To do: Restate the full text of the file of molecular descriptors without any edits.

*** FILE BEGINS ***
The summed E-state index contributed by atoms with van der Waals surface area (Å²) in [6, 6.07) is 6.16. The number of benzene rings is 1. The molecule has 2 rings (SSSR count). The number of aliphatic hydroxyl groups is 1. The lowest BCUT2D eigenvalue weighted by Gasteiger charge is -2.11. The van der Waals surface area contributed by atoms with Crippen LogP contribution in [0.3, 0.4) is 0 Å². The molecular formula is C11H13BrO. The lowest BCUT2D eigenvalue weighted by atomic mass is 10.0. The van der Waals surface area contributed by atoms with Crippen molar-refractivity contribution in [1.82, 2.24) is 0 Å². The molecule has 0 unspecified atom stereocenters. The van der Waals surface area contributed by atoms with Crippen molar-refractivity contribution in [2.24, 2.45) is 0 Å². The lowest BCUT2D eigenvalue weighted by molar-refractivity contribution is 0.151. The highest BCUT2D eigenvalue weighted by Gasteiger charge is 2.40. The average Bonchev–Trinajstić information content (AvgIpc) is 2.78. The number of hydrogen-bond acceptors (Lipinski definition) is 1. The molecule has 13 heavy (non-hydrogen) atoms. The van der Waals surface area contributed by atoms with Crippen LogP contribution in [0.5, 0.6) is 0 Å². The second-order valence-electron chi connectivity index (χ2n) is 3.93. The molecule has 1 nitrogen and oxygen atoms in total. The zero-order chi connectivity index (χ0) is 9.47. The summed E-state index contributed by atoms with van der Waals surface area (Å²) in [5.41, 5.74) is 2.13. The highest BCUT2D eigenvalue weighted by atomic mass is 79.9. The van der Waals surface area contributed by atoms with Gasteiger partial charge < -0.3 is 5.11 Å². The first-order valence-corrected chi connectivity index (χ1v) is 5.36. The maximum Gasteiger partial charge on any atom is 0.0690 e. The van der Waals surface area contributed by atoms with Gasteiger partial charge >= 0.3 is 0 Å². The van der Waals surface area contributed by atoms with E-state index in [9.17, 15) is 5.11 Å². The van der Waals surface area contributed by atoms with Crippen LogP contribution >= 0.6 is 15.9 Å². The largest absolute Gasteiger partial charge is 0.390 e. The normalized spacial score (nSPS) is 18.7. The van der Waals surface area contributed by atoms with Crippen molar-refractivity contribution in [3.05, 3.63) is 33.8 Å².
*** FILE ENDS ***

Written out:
The summed E-state index contributed by atoms with van der Waals surface area (Å²) in [6, 6.07) is 6.16. The number of benzene rings is 1. The molecule has 2 rings (SSSR count). The number of aliphatic hydroxyl groups is 1. The lowest BCUT2D eigenvalue weighted by Gasteiger charge is -2.11. The van der Waals surface area contributed by atoms with Crippen LogP contribution in [0.3, 0.4) is 0 Å². The molecular formula is C11H13BrO. The lowest BCUT2D eigenvalue weighted by atomic mass is 10.0. The van der Waals surface area contributed by atoms with Crippen molar-refractivity contribution in [1.82, 2.24) is 0 Å². The molecule has 0 unspecified atom stereocenters. The van der Waals surface area contributed by atoms with Crippen molar-refractivity contribution in [2.24, 2.45) is 0 Å². The lowest BCUT2D eigenvalue weighted by molar-refractivity contribution is 0.151. The highest BCUT2D eigenvalue weighted by Gasteiger charge is 2.40. The average Bonchev–Trinajstić information content (AvgIpc) is 2.78. The number of hydrogen-bond acceptors (Lipinski definition) is 1. The molecule has 13 heavy (non-hydrogen) atoms. The van der Waals surface area contributed by atoms with Crippen LogP contribution in [0.5, 0.6) is 0 Å². The second-order valence-electron chi connectivity index (χ2n) is 3.93. The molecule has 1 nitrogen and oxygen atoms in total. The zero-order chi connectivity index (χ0) is 9.47. The summed E-state index contributed by atoms with van der Waals surface area (Å²) in [5.41, 5.74) is 2.13. The highest BCUT2D eigenvalue weighted by atomic mass is 79.9. The van der Waals surface area contributed by atoms with Gasteiger partial charge < -0.3 is 5.11 Å². The first-order valence-corrected chi connectivity index (χ1v) is 5.36. The maximum Gasteiger partial charge on any atom is 0.0690 e. The van der Waals surface area contributed by atoms with Gasteiger partial charge >= 0.3 is 0 Å². The van der Waals surface area contributed by atoms with E-state index in [9.17, 15) is 5.11 Å². The van der Waals surface area contributed by atoms with Crippen LogP contribution >= 0.6 is 15.9 Å². The largest absolute Gasteiger partial charge is 0.390 e. The normalized spacial score (nSPS) is 18.7. The van der Waals surface area contributed by atoms with Crippen molar-refractivity contribution in [3.05, 3.63) is 33.8 Å².